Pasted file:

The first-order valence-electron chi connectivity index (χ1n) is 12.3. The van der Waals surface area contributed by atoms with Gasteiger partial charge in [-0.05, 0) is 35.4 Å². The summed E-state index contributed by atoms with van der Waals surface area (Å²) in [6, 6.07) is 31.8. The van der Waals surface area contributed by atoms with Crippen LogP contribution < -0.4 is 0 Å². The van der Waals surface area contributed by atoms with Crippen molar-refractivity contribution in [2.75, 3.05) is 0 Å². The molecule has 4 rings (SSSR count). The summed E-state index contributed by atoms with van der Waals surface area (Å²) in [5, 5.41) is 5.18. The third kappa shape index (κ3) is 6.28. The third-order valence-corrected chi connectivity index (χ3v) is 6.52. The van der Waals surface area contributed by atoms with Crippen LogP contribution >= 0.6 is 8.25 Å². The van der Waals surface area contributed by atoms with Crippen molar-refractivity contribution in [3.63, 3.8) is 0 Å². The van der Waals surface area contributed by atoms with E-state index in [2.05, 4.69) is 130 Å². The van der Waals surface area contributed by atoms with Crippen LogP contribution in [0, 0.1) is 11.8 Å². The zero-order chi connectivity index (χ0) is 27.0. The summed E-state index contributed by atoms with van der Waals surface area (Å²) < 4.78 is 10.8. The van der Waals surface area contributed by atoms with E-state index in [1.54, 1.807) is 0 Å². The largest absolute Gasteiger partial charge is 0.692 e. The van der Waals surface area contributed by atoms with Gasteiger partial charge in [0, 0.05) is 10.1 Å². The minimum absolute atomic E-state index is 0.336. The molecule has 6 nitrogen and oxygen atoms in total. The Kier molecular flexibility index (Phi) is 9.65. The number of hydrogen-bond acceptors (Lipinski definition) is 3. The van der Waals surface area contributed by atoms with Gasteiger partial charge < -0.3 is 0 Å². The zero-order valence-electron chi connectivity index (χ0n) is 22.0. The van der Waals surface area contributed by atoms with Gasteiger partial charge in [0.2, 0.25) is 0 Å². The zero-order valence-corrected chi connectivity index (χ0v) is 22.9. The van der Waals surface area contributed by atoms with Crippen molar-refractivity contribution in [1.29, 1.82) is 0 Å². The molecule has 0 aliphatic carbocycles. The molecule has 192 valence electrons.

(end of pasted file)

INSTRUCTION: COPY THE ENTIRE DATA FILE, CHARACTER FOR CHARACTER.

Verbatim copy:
The first-order valence-electron chi connectivity index (χ1n) is 12.3. The van der Waals surface area contributed by atoms with Gasteiger partial charge in [-0.05, 0) is 35.4 Å². The summed E-state index contributed by atoms with van der Waals surface area (Å²) in [6, 6.07) is 31.8. The van der Waals surface area contributed by atoms with Crippen LogP contribution < -0.4 is 0 Å². The van der Waals surface area contributed by atoms with Crippen molar-refractivity contribution in [2.75, 3.05) is 0 Å². The molecule has 4 rings (SSSR count). The summed E-state index contributed by atoms with van der Waals surface area (Å²) in [5, 5.41) is 5.18. The third kappa shape index (κ3) is 6.28. The third-order valence-corrected chi connectivity index (χ3v) is 6.52. The van der Waals surface area contributed by atoms with Crippen LogP contribution >= 0.6 is 8.25 Å². The van der Waals surface area contributed by atoms with Crippen molar-refractivity contribution in [3.63, 3.8) is 0 Å². The van der Waals surface area contributed by atoms with E-state index in [2.05, 4.69) is 130 Å². The van der Waals surface area contributed by atoms with Crippen LogP contribution in [0, 0.1) is 11.8 Å². The zero-order chi connectivity index (χ0) is 27.0. The summed E-state index contributed by atoms with van der Waals surface area (Å²) < 4.78 is 10.8. The van der Waals surface area contributed by atoms with E-state index in [1.54, 1.807) is 0 Å². The largest absolute Gasteiger partial charge is 0.692 e. The van der Waals surface area contributed by atoms with Gasteiger partial charge in [0, 0.05) is 10.1 Å². The minimum absolute atomic E-state index is 0.336. The molecule has 6 nitrogen and oxygen atoms in total. The Kier molecular flexibility index (Phi) is 9.65. The number of hydrogen-bond acceptors (Lipinski definition) is 3. The van der Waals surface area contributed by atoms with Gasteiger partial charge < -0.3 is 0 Å². The zero-order valence-electron chi connectivity index (χ0n) is 22.0. The van der Waals surface area contributed by atoms with Gasteiger partial charge in [0.2, 0.25) is 0 Å². The zero-order valence-corrected chi connectivity index (χ0v) is 22.9. The van der Waals surface area contributed by atoms with Crippen molar-refractivity contribution in [1.29, 1.82) is 0 Å². The molecule has 0 aliphatic carbocycles. The molecule has 192 valence electrons.